What should I do if I am in a vulnerable group?
According to the HSE, the list of people in at risk groups include people who:
- are 60 years of age and over, people over 70 are particularly vulnerable and should cocoon
- have a long-term medical condition - for example, heart disease, lung disease, diabetes, cancer, cerebrovascular disease, renal disease, liver disease or high blood pressure
- have a weak immune system (immunosuppressed)
- have a medical condition that can affect your breathing
- residents of nursing homes and other long-stay settings
- are in specialist disability care and are over 50 years of age or have an underlying health problem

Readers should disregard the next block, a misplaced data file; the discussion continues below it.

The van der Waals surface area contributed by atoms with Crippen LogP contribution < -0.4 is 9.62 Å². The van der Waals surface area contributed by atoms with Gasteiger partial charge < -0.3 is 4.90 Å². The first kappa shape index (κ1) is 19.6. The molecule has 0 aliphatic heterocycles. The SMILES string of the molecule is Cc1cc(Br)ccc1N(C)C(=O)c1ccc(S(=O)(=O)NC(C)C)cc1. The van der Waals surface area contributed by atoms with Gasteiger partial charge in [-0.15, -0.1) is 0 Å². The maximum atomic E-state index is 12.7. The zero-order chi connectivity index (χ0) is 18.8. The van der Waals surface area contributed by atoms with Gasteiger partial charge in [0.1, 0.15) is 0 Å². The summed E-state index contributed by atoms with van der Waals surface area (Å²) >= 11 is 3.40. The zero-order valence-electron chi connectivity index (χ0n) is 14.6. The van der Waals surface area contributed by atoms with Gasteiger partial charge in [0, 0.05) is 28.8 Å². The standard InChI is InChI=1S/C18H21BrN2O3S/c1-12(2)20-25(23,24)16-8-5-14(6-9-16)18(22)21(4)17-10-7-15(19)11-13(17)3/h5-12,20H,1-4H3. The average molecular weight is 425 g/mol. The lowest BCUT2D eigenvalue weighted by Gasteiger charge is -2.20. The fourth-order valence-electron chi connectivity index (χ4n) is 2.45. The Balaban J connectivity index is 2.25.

If you are in any of these groups, please inform the manager in your centre and the International Protection Accommodation Service (IPAS) as soon as possible as further measures may need to be taken in order for you to protect yourself and self-isolate.
What should I do if I am a healthcare worker and live in Direct Provision?
As a healthcare worker, or someone who provides home support, and lives in Direct Provision, you may be able to apply for alternative temporary accommodation during the pandemic under a scheme established by the HSE.
You can apply for temporary accommodation as a healthcare worker if you:
- live with family members that are self-isolating and you cannot return home
- live with vulnerable persons
- require emergency accommodation due to urgent response or mitigating factors
- require accommodation in order to facilitate rosters